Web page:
Royal Commission

In 1604, at the conclusion of the Hampton Court conference, James put pen to paper and made the following royal decree:

That a translation be made of the whole Bible, as consonant as can be to the original Hebrew and Greek; and this to be set out and printed without any marginal notes, and only to be used in all churches of England in time of divine service.

There seems little doubt, then, as to his motive. The KJB was in essence a Government publication which sought to remove from the people’s sight the marginal notes of the Geneva Bible. The fact that some Protestants today extol the KJB as the only inspired version is ironic to say the least. 

Knox, Calvin, Zwingli, Cranmer and Latimer would never have used the KJB on principle. In fact, freedom of speech and of the press did not even originate in England at this time. It was brought in to England, to the angst of the monarchs, from Europe through publications such as the Geneva Bible.

I find it remarkable that no mention of all this is made on the website of the King James Bible Trust. On its timeline of the KJB, the last two bullet points are:

• 1611 - The King James Bible was published, despite considerable problems printing it.

• 1620 - The Pilgrim Fathers set sail to America, taking the English Bible with them. This was an immensely important step in the diffusion of the bible world-wide, which was further enhanced by its use during the expansion of British influence across the world with the East India Company, the establishment of colonies in Africa, and the discovery of Australia and New Zealand.

You can’t help but smile at this last entry. ‘The Pilgrim Fathers set sail to America, taking the English Bible with them.’ Yes, but it was not the King James Bible they took! They carried with them on the Mayflower the Geneva Bible because that was the Bible of the Reformation and they took the philosophy of the Reformation to the brave new world.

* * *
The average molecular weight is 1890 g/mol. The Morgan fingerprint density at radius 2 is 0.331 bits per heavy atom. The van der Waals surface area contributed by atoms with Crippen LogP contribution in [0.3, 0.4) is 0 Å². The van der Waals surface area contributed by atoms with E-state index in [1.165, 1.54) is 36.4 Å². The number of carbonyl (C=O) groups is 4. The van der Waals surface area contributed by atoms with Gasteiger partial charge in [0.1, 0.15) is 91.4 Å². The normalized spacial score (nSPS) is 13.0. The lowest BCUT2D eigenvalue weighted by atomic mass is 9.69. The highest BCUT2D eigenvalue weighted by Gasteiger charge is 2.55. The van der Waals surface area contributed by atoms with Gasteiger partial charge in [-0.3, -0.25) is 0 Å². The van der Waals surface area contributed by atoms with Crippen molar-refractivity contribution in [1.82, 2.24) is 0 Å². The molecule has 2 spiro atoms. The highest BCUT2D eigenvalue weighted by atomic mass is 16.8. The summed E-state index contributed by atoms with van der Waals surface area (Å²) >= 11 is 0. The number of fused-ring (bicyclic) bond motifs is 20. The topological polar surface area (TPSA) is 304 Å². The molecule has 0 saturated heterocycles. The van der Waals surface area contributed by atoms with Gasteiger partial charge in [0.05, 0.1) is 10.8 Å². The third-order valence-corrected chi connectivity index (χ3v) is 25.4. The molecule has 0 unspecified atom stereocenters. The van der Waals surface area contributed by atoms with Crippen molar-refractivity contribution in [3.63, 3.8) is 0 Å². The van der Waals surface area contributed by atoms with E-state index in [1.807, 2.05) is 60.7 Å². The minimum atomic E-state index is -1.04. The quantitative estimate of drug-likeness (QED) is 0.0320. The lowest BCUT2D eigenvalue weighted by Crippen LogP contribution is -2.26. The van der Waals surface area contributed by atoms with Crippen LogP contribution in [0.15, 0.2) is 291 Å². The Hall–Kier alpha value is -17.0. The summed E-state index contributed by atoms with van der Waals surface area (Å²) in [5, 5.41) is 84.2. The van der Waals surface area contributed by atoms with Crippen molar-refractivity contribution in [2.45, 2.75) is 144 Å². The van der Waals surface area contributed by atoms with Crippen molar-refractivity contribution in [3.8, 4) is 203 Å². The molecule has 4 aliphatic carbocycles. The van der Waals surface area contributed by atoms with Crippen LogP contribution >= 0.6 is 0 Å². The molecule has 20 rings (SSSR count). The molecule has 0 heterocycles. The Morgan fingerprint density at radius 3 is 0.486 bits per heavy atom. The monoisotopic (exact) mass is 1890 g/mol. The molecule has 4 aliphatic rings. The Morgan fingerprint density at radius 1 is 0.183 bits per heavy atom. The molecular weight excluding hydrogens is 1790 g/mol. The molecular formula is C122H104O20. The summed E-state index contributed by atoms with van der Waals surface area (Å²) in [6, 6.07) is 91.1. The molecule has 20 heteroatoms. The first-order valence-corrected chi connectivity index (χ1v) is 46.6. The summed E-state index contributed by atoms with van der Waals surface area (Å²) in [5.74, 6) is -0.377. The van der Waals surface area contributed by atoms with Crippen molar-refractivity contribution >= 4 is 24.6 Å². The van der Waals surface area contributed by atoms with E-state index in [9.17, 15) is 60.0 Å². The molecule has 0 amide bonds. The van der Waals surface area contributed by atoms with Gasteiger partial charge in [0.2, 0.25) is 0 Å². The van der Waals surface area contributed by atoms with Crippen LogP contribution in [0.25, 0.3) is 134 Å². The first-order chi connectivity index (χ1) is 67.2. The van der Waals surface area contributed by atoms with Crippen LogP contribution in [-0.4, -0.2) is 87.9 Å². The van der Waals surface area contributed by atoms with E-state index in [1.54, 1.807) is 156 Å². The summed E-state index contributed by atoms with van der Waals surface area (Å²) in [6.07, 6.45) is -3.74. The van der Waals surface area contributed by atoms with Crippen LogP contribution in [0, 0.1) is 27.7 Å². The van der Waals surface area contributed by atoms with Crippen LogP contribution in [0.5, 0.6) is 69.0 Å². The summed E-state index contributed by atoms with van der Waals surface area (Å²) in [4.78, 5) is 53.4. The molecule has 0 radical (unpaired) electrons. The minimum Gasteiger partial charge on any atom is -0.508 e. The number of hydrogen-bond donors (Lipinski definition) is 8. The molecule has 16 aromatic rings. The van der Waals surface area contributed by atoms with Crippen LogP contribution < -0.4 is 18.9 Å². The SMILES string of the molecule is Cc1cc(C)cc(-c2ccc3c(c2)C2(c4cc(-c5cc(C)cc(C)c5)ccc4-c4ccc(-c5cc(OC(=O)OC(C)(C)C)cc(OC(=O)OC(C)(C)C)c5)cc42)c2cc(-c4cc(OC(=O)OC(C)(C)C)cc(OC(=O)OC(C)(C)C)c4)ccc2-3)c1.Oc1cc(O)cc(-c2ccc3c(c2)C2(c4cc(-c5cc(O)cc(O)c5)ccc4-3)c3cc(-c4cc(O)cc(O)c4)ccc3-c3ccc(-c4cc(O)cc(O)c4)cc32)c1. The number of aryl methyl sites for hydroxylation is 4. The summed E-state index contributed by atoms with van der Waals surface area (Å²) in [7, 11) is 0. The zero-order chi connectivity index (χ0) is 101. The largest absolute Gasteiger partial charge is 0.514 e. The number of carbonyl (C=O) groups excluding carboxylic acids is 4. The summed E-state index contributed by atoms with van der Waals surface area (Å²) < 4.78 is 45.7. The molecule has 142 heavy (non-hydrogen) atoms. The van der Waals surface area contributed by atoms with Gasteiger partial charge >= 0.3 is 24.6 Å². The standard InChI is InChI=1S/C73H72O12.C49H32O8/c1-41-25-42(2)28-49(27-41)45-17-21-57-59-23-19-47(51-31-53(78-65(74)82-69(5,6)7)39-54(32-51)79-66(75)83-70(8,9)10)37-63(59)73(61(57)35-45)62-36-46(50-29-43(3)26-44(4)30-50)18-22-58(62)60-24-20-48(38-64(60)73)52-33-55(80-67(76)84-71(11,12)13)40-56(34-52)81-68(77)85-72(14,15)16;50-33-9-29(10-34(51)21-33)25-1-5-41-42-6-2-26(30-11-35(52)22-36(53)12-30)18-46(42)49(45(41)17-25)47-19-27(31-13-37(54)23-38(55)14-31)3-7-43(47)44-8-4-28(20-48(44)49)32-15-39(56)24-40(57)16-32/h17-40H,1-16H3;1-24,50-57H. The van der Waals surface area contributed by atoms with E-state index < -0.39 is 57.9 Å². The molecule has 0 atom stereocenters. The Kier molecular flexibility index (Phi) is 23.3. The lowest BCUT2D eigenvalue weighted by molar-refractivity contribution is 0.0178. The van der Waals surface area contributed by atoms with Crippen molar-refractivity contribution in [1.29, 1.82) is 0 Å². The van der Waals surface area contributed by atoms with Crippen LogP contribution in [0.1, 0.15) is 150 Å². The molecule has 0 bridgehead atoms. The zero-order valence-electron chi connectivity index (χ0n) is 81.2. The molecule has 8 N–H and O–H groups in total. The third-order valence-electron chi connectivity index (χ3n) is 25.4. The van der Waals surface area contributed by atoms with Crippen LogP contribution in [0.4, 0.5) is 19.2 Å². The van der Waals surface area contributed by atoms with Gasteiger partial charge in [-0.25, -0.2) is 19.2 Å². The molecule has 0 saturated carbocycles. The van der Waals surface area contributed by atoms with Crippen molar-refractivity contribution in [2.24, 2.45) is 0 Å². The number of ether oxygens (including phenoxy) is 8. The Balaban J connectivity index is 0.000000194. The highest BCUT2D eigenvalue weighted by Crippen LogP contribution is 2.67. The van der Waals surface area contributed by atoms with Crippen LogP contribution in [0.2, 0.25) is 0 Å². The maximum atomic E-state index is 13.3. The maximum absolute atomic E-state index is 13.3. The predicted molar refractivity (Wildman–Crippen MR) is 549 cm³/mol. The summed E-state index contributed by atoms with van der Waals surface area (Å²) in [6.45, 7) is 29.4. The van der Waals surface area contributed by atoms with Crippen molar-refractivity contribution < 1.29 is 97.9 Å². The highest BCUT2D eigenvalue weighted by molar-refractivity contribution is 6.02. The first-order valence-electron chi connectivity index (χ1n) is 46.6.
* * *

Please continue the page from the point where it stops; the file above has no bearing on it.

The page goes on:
One final irony in the history of the KJB is the production of the Scofield Reference Bible exactly 300 years after the original. Its author, American Cyrus Scofield, put marginal notes all through it which have gone down in folklore. Most of them give a dispensational premillennial slant on relevant passages, but two things are of significance here. 

Firstly, James I was trying to stamp out marginal notes in the production of the KJB and, secondly, the Protestants who landed in America would hardly have agreed with many of Scofield’s interpretations. We know this because of the notes made in the Geneva Bible which differ wildly from Scofield’s.2

Inerrancy & Inspiration of Scripture

I was reminded of just how hot this potato is recently when I was basically accused of being a heretic for daring to criticise the KJB translation. My criticism focussed on the KJB translation of Romans 8:26 which reads,

...but the Spirit itself maketh intercession for us with groanings which cannot be uttered. (Rom 8:26)

My point was that this is an erroneous translation from the Greek into English because it denies the personality of the Holy Spirit. The Holy Spirit is a he not an it. This would not have been deliberate on the part of the KJB translators, but an unfortunate textual error. 

But it is a serious error, because in its rawest form it is a denial of the trinity.

This was like waving a red flag to my King-James-only friend who has stabbed me in the back ever since with the accusation that I teach the Holy Spirit makes mistakes. It’s an easy connection to make:

“Do you believe the Bible is inspired by the Holy Spirit?”


“Do you believe there is an error in Romans 8:26?”


“You are a heretic.”

My friend’s problem is a lack of understanding. Basically, what orthodox Christianity means by when it speaks of Biblical inerrancy & inspiration this is that the original autographs (ie what the authors originally wrote) is from God and is without error. 

If I then create a printing machine and print a copy of a copy of a copy and put a few mistakes in, I have not altered the status of the original at all. It is my version in a new language which contains textual errors, not the original. The Bible is still the Word of God. In the early days of printing there were plenty of famous stuff ups.

For example, in 1631 an edition of the King James Bible was printed which, at Exodus 20:14, accidently deleted the word “not”. It's only a small word but the 7th commandment was left saying, “Thou shalt commit adultery.”

It would have been quite a popular version of the Bible I imagine had not most of the copies been recalled immediately and destroyed on the orders of Charles I. There are today 11 copies still remaining.

There are others with similarly unfortuate mistakes. That’s people, not God. The originals were and remain inspired and innerant, but those who translate into other languages are prone to faux pas.